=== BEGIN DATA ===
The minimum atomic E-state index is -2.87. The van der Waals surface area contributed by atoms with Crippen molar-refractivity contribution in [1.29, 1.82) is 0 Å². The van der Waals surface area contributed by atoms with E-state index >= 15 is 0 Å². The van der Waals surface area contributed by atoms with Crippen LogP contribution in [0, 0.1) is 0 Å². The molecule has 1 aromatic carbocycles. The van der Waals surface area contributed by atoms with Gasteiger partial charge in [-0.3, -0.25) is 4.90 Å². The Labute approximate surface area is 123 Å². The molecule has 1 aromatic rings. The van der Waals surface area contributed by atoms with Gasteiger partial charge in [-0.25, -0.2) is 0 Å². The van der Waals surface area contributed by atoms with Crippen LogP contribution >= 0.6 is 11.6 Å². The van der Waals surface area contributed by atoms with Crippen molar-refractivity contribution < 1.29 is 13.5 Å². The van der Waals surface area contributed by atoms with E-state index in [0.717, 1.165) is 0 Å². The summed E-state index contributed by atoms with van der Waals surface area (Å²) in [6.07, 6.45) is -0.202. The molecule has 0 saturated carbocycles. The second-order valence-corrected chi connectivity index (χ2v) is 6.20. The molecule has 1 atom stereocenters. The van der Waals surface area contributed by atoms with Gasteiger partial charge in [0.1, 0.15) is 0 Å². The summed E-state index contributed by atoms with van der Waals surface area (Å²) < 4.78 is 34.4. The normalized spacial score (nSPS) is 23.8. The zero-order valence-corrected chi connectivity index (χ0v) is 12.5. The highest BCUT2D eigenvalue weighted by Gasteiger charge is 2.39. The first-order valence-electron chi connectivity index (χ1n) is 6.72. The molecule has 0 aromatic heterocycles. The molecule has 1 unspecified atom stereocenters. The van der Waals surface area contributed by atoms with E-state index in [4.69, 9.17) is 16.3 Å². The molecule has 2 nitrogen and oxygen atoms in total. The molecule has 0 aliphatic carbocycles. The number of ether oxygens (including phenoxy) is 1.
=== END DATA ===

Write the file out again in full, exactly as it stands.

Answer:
The minimum atomic E-state index is -2.87. The van der Waals surface area contributed by atoms with Crippen molar-refractivity contribution in [1.29, 1.82) is 0 Å². The van der Waals surface area contributed by atoms with E-state index >= 15 is 0 Å². The van der Waals surface area contributed by atoms with Crippen LogP contribution in [0, 0.1) is 0 Å². The molecule has 1 aromatic carbocycles. The van der Waals surface area contributed by atoms with Gasteiger partial charge in [-0.3, -0.25) is 4.90 Å². The Labute approximate surface area is 123 Å². The molecule has 1 aromatic rings. The van der Waals surface area contributed by atoms with Gasteiger partial charge in [-0.25, -0.2) is 0 Å². The van der Waals surface area contributed by atoms with Crippen LogP contribution >= 0.6 is 11.6 Å². The van der Waals surface area contributed by atoms with Crippen molar-refractivity contribution < 1.29 is 13.5 Å². The van der Waals surface area contributed by atoms with E-state index in [0.717, 1.165) is 0 Å². The summed E-state index contributed by atoms with van der Waals surface area (Å²) in [6.07, 6.45) is -0.202. The molecule has 0 saturated carbocycles. The second-order valence-corrected chi connectivity index (χ2v) is 6.20. The molecule has 1 atom stereocenters. The van der Waals surface area contributed by atoms with Gasteiger partial charge in [0.1, 0.15) is 0 Å². The summed E-state index contributed by atoms with van der Waals surface area (Å²) < 4.78 is 34.4. The normalized spacial score (nSPS) is 23.8. The zero-order valence-corrected chi connectivity index (χ0v) is 12.5. The highest BCUT2D eigenvalue weighted by Gasteiger charge is 2.39. The first-order valence-electron chi connectivity index (χ1n) is 6.72. The molecule has 0 aromatic heterocycles. The molecule has 1 unspecified atom stereocenters. The van der Waals surface area contributed by atoms with E-state index in [4.69, 9.17) is 16.3 Å². The molecule has 2 nitrogen and oxygen atoms in total. The molecule has 0 aliphatic carbocycles. The number of ether oxygens (including phenoxy) is 1.